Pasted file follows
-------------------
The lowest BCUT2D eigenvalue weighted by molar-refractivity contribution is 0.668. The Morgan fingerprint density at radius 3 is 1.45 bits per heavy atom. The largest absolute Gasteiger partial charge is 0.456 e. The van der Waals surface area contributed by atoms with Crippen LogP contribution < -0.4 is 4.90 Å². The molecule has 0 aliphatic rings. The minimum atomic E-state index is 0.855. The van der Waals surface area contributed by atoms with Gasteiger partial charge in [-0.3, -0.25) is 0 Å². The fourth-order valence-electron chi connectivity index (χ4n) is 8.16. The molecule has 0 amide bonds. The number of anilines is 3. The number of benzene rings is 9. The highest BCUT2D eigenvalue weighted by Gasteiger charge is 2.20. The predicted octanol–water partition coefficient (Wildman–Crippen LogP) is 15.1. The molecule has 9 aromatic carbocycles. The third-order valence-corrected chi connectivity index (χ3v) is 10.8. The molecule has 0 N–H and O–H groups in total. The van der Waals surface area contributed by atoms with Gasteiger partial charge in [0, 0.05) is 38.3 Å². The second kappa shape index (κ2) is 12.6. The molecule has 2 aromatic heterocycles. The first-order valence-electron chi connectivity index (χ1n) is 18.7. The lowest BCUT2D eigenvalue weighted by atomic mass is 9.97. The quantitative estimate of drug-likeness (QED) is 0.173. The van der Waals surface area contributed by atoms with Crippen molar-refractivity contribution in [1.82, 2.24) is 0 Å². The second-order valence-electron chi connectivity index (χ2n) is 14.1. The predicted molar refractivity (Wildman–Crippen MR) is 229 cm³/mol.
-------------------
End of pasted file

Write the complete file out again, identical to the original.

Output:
The lowest BCUT2D eigenvalue weighted by molar-refractivity contribution is 0.668. The Morgan fingerprint density at radius 3 is 1.45 bits per heavy atom. The largest absolute Gasteiger partial charge is 0.456 e. The van der Waals surface area contributed by atoms with Crippen LogP contribution < -0.4 is 4.90 Å². The molecule has 0 aliphatic rings. The minimum atomic E-state index is 0.855. The van der Waals surface area contributed by atoms with Gasteiger partial charge in [-0.3, -0.25) is 0 Å². The fourth-order valence-electron chi connectivity index (χ4n) is 8.16. The molecule has 0 amide bonds. The number of anilines is 3. The number of benzene rings is 9. The highest BCUT2D eigenvalue weighted by Gasteiger charge is 2.20. The predicted octanol–water partition coefficient (Wildman–Crippen LogP) is 15.1. The molecule has 9 aromatic carbocycles. The third-order valence-corrected chi connectivity index (χ3v) is 10.8. The molecule has 0 N–H and O–H groups in total. The van der Waals surface area contributed by atoms with Gasteiger partial charge in [0, 0.05) is 38.3 Å². The second kappa shape index (κ2) is 12.6. The molecule has 2 aromatic heterocycles. The first-order valence-electron chi connectivity index (χ1n) is 18.7. The lowest BCUT2D eigenvalue weighted by atomic mass is 9.97. The quantitative estimate of drug-likeness (QED) is 0.173. The van der Waals surface area contributed by atoms with Crippen molar-refractivity contribution in [1.82, 2.24) is 0 Å². The second-order valence-electron chi connectivity index (χ2n) is 14.1. The predicted molar refractivity (Wildman–Crippen MR) is 229 cm³/mol.